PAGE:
No electricity. Life off the grid. A responsibility to save lives. This is what a mission in Honduras looks like. This is the mission Oklahoma Christian University engineering students will contribute to 16 days from now.
Predisan, a non-profit ministry, provides healthcare to the rural mountain villages of Honduras. Most of the clinics, old and rundown, are in desperate need of repairs to keep their ministry alive. This is where Oklahoma Christian steps in.
The organization has to have a cost-effective way to refrigerate all of their vaccines. They reached out to Oklahoma Christian’s engineering department to see if they could come up with a low-cost prototype, made with office shelves and powered by alternative energy.
According to the Predisan website, families in Honduras suffer from “preventable disease and lack of basic healthcare and nutrition.” Through their project, Oklahoma Christian seniors Austin Blount, Lynsi Stanley and Shannon Fultz will help to solve this problem.
“I am excited to go to Honduras because it will be really cool to see this project from its design phase to its actual implementation,” Blount said. “It will also be amazing to see how our hard work for the last three semesters will benefit the people that the Las Marias clinic serves.”
This project is a part of a senior capstone project, which is required for graduation. Mechanical engineering professor Debra Wood worked with the students as a team mentor. In addition to providing feedback on the student’s presentations and reports, Wood has had the opportunity to watch her students grow.
“It is always fun to get to watch these students on these capstone projects,” Wood said. “They had no idea what they were doing. It is this big, loosely defined project, and it is hard to know where to even get started. I’ve seen their confidence grow; they have become engineers.”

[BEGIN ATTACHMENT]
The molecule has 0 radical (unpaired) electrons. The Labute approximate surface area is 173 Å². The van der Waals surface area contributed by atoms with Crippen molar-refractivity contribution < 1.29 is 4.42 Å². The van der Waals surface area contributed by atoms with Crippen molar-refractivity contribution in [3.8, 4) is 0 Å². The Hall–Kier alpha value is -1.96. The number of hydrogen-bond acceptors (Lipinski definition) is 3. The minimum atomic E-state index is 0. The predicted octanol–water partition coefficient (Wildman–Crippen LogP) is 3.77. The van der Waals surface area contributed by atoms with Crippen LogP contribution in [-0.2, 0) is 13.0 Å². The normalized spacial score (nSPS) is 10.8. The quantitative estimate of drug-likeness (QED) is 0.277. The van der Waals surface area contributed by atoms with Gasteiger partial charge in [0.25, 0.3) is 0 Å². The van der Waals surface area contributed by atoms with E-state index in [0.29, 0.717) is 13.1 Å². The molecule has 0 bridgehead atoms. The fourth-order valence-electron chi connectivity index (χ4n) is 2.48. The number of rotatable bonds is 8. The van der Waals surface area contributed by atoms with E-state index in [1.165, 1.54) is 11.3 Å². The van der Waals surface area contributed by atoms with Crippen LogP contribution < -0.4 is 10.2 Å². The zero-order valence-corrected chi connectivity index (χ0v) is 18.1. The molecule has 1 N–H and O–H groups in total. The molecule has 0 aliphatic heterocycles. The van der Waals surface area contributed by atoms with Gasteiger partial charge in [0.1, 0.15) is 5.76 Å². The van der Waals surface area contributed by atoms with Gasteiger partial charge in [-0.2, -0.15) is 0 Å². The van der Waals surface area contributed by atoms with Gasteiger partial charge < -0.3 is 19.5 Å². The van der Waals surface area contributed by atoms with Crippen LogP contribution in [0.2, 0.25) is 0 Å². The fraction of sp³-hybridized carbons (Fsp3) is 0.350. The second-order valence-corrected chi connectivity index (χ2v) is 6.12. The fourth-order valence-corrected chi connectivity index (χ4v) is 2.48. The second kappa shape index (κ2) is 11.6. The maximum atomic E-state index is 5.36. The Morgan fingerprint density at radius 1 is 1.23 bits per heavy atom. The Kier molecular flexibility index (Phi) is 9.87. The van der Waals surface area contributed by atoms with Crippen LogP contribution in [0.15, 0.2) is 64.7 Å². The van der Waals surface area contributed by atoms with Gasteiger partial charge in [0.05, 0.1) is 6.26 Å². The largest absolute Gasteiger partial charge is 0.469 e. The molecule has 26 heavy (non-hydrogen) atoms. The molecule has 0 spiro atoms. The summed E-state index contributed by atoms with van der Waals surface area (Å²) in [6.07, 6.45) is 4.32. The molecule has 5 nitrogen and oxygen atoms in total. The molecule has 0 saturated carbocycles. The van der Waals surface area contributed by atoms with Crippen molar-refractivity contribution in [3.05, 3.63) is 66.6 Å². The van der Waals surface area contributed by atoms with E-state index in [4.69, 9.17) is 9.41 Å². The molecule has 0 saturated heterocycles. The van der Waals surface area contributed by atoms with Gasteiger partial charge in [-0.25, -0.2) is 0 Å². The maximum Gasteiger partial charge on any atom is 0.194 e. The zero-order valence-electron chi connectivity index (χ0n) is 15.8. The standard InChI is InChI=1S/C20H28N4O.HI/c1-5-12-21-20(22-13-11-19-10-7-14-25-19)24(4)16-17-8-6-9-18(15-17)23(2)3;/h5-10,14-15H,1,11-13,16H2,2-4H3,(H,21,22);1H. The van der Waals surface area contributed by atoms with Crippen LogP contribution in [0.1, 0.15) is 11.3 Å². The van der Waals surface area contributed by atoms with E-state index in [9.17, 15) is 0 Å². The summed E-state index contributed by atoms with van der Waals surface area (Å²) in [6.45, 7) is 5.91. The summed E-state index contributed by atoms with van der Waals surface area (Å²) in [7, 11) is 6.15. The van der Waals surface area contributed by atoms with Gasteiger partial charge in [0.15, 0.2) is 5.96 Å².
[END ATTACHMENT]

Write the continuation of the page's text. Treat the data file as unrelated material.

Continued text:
The students’ main goal during their time in Honduras is to install their prototype in one of the clinics.
“We are thrilled to have the opportunity to install a system in one of the clinics,” Stanley said. “We want to make the installation process as easy and straightforward as possible. Many of us go into engineering to actively make a difference in the world, and my team has been given the opportunity to directly impact a community in need of basic access to health and medicine.”
Wood, who has been to Honduras several times, said she is excited for her students to have a new and challenging experience.
“I am looking forward to seeing the students there, to see what it takes to travel to these clinics,” Wood said. “Because this takes driving [on] awful muddy roads and it can take five hours to get somewhere. I’m just really excited for them to get that experience and for them to see something that they have worked on for a year and a half and see it actually built and working.”
According to Blount, in majors like mechanical engineering, it is not easy to integrate knowledge with faith. He said this project has given him this rare opportunity.
“This project as a whole has provided me [the] opportunity to fly to Honduras and be on the team that installs the first prototype in an area where it will benefit many people,” Blount said. “It is nice to be at a university that is willing and able to facilitate this integration.”
While Predisan will cover the actual cost of the equipment, the students are raising additional funds to cover the cost of travel. Still, the team is prepared to continue their work in Honduras.
“I am really excited about the whole project,” Wood said, “I think that missions and humanitarian work is what Oklahoma Christian is about, and I want to see us do this every year. I think it’s a great way to get our engineering students to help and experience that type of thing. Plus, it is just what we do and is the whole mission of Oklahoma Christian.”